The only things we can be certain of are God’s promises as related in the Bible, not our own desires or even what others might call God’s promises
The heading of this section is the main point of this page, more or less. It might be tempting sometimes to feel like God is perhaps a bit flaky, if we keep praying for all these things and yet they don’t happen how we pray for them to happen. Maybe we are left feeling like we can’t trust God to come through for us.
If ever we find ourselves feeling this way, it usually has something to do with us not lining up our prayers with the Will of God as we ought. All the noises we make about being able to boldly trust in all that God has told us and rely upon His promises, all of that rests upon us actually knowing what His promises are, and also what they are not.
In broad strokes, God’s promises are not individual things in our lives like specific events—a promotion at work, an important medical checkup, or whatever else—but are much broader. For example, He promises that He will never leave us nor forsake us; He promises us that we will have eternal life so long as we believe in Him. These are things that we may have complete and total trust in; this is the certainty that Hebrews 11:1 calls to mind.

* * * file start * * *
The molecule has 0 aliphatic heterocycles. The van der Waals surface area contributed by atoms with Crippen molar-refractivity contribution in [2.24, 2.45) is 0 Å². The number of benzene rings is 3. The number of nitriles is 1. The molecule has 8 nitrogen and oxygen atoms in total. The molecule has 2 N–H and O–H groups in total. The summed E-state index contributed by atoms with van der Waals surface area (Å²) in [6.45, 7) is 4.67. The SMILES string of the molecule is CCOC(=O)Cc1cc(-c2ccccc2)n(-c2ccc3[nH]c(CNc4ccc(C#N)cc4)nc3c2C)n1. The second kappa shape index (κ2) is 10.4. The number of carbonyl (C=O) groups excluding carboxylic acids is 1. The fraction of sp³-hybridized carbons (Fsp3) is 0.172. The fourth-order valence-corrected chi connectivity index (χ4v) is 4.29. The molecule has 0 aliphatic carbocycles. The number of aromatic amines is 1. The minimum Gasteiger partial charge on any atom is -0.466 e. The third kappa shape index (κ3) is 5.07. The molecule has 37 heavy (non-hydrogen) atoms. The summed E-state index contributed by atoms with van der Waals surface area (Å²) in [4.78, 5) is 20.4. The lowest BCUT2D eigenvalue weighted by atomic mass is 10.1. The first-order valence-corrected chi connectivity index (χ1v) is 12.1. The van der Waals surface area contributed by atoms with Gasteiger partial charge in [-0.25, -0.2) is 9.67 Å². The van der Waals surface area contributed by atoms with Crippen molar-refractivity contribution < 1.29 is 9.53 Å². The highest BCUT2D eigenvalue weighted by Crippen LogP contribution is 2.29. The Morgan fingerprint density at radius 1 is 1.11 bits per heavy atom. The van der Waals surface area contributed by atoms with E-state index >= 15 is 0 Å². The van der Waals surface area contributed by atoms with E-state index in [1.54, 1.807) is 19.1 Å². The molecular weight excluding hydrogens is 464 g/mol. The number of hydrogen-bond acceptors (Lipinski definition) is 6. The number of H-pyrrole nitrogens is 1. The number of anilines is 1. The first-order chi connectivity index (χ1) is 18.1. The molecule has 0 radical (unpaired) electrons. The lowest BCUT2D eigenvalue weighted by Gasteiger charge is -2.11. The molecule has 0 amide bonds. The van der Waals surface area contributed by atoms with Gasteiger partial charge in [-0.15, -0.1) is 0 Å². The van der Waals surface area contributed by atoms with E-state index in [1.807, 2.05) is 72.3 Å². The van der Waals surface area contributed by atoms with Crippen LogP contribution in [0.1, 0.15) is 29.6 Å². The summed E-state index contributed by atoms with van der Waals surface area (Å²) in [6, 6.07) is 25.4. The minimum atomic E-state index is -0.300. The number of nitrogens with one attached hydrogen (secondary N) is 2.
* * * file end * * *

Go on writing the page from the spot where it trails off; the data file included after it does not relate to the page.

Some of the hardest situations we may have to navigate in our lives are when we cannot see the reasons for something—like the death of a loved one, like war and disease and genocide. We might pray for specific outcomes relating to some of the horrors of the world, only to find ourselves still afflicted, not spared in the way we might wish.
When we are tempted to bitterness in such times, it would do us well to remember that God does not in fact promise us blissful lives free from suffering and pain, even though some people falsely claim so. He promises us many things, but actually many of the things that people might think would be promises of God—things that they’ve heard others call promises of God, things that they want to be promises of God—many of these things are not in fact promises of the certain variety. And that can be a hard lesson for us.
Rather than immediately getting angry at God when we feel like our expectations have been violated, we should instead check ourselves and first examine whether the Bible really supports what we feel to be necessary, whether it mandates it in a way that would make God’s actions certain. If we are honest with ourselves, did God not do something that He promised, or is the thing that we wanted Him to do something that He never actually promised?
It is far better for us to err very much on the side of giving God the benefit of the doubt, to acknowledge that we are but small humans with just a very narrow slice of perspective. Even acknowledging this, however, does not always make things easy in practice. But if we trust in the wider promise that God is always working things for our eternal spiritual good, perhaps it will be easier for us to trust Him in all the rest of the things that we may not understand at present, and in fact may not ever understand until we see Him face-to-face in eternity.